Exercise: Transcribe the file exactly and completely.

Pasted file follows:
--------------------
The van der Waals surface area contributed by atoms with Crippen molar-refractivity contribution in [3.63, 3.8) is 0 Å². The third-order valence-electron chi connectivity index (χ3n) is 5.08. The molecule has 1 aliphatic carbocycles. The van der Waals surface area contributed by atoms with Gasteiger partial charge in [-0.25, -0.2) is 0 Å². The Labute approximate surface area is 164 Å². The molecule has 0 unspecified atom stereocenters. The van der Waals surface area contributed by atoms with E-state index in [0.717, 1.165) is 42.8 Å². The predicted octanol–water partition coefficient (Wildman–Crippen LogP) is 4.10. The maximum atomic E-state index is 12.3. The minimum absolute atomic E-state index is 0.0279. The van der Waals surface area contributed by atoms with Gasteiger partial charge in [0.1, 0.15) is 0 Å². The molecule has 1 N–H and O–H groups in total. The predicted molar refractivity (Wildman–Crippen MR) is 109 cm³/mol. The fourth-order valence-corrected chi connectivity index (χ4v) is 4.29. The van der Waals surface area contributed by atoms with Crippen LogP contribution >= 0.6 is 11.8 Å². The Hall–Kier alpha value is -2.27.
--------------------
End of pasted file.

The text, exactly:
The van der Waals surface area contributed by atoms with Crippen molar-refractivity contribution in [3.63, 3.8) is 0 Å². The third-order valence-electron chi connectivity index (χ3n) is 5.08. The molecule has 1 aliphatic carbocycles. The van der Waals surface area contributed by atoms with Gasteiger partial charge in [-0.25, -0.2) is 0 Å². The Labute approximate surface area is 164 Å². The molecule has 0 unspecified atom stereocenters. The van der Waals surface area contributed by atoms with E-state index in [0.717, 1.165) is 42.8 Å². The predicted octanol–water partition coefficient (Wildman–Crippen LogP) is 4.10. The maximum atomic E-state index is 12.3. The minimum absolute atomic E-state index is 0.0279. The van der Waals surface area contributed by atoms with Gasteiger partial charge in [0.1, 0.15) is 0 Å². The molecule has 1 N–H and O–H groups in total. The predicted molar refractivity (Wildman–Crippen MR) is 109 cm³/mol. The fourth-order valence-corrected chi connectivity index (χ4v) is 4.29. The van der Waals surface area contributed by atoms with Crippen LogP contribution >= 0.6 is 11.8 Å². The Hall–Kier alpha value is -2.27.